“Cars will become self-aware where they can understand what’s happening inside and outside,” said Thilo Koslowski, an automotive analyst for market research firm Gartner. “We’re going to see a self-aware vehicle that looks out for you, controls the information and focuses on providing the right information at the right times to protect, inform and entertain you.”
Taking this even further, Roger Kay, who heads up market research firm Endpoint Technologies, recently wrote in Forbes that perhaps in less than 20 years, drivers will even have an ‘autopilot’ option, particularly on highways.
Kay said decision-making on a busy freeway is easier for a machine than a person, particularly when the machine can coordinate with other machines on the road.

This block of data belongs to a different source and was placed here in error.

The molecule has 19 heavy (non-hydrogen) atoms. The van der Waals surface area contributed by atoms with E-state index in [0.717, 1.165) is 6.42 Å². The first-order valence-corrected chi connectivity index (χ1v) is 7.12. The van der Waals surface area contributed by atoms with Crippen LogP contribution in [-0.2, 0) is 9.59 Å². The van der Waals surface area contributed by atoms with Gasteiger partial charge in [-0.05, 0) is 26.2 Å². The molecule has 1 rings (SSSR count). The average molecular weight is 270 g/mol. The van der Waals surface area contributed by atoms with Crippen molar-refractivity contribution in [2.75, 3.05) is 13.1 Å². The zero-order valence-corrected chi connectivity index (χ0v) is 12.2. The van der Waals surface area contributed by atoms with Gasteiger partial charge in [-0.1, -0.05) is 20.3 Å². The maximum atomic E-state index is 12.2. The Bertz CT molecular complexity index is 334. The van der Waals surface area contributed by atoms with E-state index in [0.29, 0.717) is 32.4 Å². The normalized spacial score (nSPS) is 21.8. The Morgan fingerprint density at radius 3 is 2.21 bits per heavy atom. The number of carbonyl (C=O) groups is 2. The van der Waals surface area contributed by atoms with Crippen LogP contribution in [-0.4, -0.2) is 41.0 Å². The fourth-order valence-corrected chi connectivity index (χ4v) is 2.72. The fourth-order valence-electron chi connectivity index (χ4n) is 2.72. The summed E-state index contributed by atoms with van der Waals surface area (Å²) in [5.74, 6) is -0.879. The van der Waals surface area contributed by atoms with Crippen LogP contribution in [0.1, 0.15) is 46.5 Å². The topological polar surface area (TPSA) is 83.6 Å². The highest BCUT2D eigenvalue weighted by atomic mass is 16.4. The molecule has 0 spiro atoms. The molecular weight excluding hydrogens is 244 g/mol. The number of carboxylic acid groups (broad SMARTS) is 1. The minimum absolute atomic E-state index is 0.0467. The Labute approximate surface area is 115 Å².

“Traffic flows are better managed by an omniscient driving algorithm... Read more

3 Secrets to Powerhouse 'Prankvertising' (Video)

Posted by Rick Mathieson on January 7th, 2014 at 4:43 pm

A growing number of brands are finding that it can pay big to pull pranks on your customers so other people can laugh at them.
Just look at Sony Pictures, which faked this telekinetic rampage inside a local coffee shop - captured in the video above - complete with patrons pushed up the side of the wall, furniture and books blown about – to promote the new remake of the horror classic, “Carrie.”
Or LG. In an effort to show off the lifelike picture on its next-generation IPS video monitors, the consumer electronics giant scared the crud out of people in elevators by making it appear as if the floor is falling away – with the instant fear captured with eye-level cameras.